Over a six-month period in 2012 I had the opportunity to photograph the old Lorton Reformatory in Lorton, Va., part of two photo club outings. The infamous prison which housed inmates from the District of Columbia but stood in Fairfax County in the Commonwealth of Virginia had a historical and controversial existence. Please see more text and more photos below. Please also drop back in tomorrow for Part II of this post, which will include more photos of Lorton and photos of how this historic prison is used today. All photos on this blog were taken by Rob Paine and are copyrighted.
The prison came to be in the early 1900s as a proposed remedy to prison overcrowding in Washington D.C. According to the Web site http://www.workhousearts.org, the original Lorton Reformatory tract was close to 1200 acres in size. During the ninety-some years the District of Columbia’s Correctional Complex was operational, the same Web site reads, the area in use ballooned to over 3200 acres.
As Fairfax County transitioned from a patchwork of small towns and dairy farms to the affluent suburb of the Nation’s Capital it is today, the push to remove the D.C prison from Virginia picked up steam. In the late 1990’s Congress passed legislation forcing Lorton’s closure in 2001. In 2002 more than 2,000 acres of the Lorton tract were sold to Fairfax County. Those acres are now being redeveloped as a mixed use project, which includes new parks, new living space and an arts center called the Workhouse Arts Center.
To get the full history of Lorton, please visit the Workhouse Web site.
During my years as a photojournalist, I had several opportunities to photograph some of the cell areas of the Fairfax County jail, but had never been to Lorton. I drove past it frequently on the way to Interstate 95 always wondering what it was like inside. When I had the chance to finally tour parts of the prison I jumped at the chance.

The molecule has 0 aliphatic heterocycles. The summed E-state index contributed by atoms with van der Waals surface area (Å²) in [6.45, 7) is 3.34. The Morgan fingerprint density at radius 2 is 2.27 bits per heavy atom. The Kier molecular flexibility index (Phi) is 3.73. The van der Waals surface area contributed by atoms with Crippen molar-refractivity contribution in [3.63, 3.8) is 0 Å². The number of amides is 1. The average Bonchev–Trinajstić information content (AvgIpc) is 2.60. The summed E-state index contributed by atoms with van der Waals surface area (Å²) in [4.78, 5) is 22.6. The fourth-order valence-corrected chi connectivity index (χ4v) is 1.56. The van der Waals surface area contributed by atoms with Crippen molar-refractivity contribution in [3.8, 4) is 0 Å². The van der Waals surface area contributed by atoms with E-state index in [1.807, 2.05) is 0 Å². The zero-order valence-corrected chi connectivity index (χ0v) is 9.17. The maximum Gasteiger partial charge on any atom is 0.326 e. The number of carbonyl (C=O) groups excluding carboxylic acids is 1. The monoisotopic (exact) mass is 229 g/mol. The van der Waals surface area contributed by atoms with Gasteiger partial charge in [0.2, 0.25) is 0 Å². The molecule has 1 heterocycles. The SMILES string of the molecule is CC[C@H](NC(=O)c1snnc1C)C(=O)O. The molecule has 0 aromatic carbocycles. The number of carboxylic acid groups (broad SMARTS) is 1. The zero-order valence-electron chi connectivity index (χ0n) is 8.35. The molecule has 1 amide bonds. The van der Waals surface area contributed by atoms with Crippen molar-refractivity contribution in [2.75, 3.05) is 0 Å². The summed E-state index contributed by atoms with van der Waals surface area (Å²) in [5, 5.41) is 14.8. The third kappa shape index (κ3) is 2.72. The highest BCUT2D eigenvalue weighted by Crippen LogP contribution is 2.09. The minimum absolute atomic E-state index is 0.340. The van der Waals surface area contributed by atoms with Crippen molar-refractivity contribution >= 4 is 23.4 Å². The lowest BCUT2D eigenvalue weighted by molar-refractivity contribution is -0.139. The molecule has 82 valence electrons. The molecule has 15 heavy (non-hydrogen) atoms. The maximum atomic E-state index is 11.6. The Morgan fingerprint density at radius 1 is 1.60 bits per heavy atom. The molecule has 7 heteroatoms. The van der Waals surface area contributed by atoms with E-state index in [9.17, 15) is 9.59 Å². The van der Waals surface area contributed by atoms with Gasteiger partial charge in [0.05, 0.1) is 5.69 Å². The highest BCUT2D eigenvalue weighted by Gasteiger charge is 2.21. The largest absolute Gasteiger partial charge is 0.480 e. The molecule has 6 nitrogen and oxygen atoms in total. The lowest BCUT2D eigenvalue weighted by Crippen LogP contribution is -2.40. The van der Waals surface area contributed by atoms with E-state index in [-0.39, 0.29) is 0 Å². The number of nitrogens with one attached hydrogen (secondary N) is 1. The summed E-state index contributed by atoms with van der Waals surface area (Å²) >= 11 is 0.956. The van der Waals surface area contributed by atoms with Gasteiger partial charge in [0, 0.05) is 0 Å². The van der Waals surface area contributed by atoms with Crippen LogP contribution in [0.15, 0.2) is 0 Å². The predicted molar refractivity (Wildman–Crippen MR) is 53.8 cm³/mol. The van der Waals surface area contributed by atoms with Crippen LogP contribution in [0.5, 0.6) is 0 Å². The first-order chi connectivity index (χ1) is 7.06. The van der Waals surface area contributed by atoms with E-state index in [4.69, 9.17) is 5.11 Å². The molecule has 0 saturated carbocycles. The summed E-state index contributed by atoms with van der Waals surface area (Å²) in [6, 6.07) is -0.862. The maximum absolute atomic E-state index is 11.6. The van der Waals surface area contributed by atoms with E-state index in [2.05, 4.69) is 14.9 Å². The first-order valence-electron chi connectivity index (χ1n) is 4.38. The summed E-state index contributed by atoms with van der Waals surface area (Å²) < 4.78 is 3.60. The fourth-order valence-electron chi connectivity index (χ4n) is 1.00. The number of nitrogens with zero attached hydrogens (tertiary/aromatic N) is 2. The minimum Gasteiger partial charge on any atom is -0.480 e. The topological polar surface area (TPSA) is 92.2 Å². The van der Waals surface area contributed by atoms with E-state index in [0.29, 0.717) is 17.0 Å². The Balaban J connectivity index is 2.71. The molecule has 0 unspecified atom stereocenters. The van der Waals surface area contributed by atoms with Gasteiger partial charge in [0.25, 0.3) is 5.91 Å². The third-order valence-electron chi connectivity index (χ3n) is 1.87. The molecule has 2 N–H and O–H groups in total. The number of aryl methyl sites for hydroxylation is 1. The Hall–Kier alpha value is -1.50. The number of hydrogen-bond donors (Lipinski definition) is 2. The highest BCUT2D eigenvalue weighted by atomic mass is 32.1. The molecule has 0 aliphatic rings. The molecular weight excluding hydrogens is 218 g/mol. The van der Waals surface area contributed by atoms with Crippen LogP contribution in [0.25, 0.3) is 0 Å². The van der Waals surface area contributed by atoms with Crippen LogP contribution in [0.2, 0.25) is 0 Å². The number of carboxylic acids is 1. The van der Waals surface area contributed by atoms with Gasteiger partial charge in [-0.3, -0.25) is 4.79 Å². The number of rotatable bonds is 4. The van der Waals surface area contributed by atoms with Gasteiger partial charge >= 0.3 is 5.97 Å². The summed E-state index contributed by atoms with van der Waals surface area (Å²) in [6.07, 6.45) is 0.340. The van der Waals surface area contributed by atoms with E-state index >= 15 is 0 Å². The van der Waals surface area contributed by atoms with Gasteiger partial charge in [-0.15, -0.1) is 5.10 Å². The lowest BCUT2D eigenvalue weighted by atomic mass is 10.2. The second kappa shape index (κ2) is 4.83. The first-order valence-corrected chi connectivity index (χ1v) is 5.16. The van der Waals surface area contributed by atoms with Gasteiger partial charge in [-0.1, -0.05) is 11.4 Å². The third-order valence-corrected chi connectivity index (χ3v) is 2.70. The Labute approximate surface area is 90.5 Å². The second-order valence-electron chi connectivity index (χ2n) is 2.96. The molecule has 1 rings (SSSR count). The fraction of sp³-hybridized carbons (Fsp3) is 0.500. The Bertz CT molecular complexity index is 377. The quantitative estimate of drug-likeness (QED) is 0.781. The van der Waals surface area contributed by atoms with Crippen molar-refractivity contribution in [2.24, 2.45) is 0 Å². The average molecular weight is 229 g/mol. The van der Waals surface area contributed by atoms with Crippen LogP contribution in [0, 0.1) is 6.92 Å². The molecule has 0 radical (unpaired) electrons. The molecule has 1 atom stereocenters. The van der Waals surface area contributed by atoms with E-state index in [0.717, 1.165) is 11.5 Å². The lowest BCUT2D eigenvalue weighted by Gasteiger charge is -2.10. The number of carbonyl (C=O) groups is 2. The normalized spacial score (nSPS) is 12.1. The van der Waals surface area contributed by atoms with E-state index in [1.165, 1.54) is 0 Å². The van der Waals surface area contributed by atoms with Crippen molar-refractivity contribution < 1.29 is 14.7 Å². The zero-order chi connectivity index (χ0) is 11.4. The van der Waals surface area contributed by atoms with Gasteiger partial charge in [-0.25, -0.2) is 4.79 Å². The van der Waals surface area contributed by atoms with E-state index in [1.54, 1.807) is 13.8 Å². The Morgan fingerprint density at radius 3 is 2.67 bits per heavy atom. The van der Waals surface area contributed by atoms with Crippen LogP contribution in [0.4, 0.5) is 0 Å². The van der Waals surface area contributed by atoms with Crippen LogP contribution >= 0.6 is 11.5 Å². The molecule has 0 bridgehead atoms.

Being inside Lorton’s prison walls I felt a strong sense of history and at the same time shared an uncomfortable feeling for what is must have been like to be locked up in this place.
The weather was fantastic on both days I toured Lorton. Strong sunlight streamed through the prison windows in to this building that had barracks type bedding arrangements. The photo above and below were taken of identical buildings. While most of the dormitories had been emptied, the one above had bed frames and cabinets. I was told later this dorm had bee refurnished for the filming of a television show. For a jail, it was a pretty bright well lit place. The maximum security area shown later in this post did not include the same benefit.
The photo club outings I was taken part in at Lorton were under the supervision of Fairfax County. Some of the people with us on one tour were from a local urban exploring meet up group.
While this expedition could be considered to be urban exploring, Lorton was pretty mild compared to walking through a deserted factory in a big city covered with no trespassing signs.
Everyone had permission to be there and were required to sign waives saying we would not hold the county liable for any injuries. I was even told at one point that the county had removed any asbestos which may have been in the building when the prison closed. Outside a few errant squirrels and birds, it was a pretty safe place to be, unless somebody tried to lock themselves or a buddy into one of the cells, (Which the county folks said actually happened once and it it took several hours to get a locksmith to open the cell door.)
The prison is still in pretty good shape considering it held its last inmate well over a decade ago. I am really surprised more movies have not been filmed at the old Lorton site.
Below is a row of cells in one of the more higher security areas of the prison. Each cell had a toilet and a bed. There was another floor of identical cells on top of this one in the building, some very tight quarters.
If the prison’s windows were not covered with bars and screens, it would be easy to confuse part of the Lorton Reformatory with a college campus. Many of the buildings were built with a colonial brick and arch look surrounding a giant grass covered quadrangle. Below is a smoke indicator in the prison’s power plant.
One of the things I found most fascinating was the abundance of art of the prison walls. Below are three such paintings I photographed while on my tour of Lorton.
Thanks for visiting my blog today. Enjoy the rest of your weekend. Rob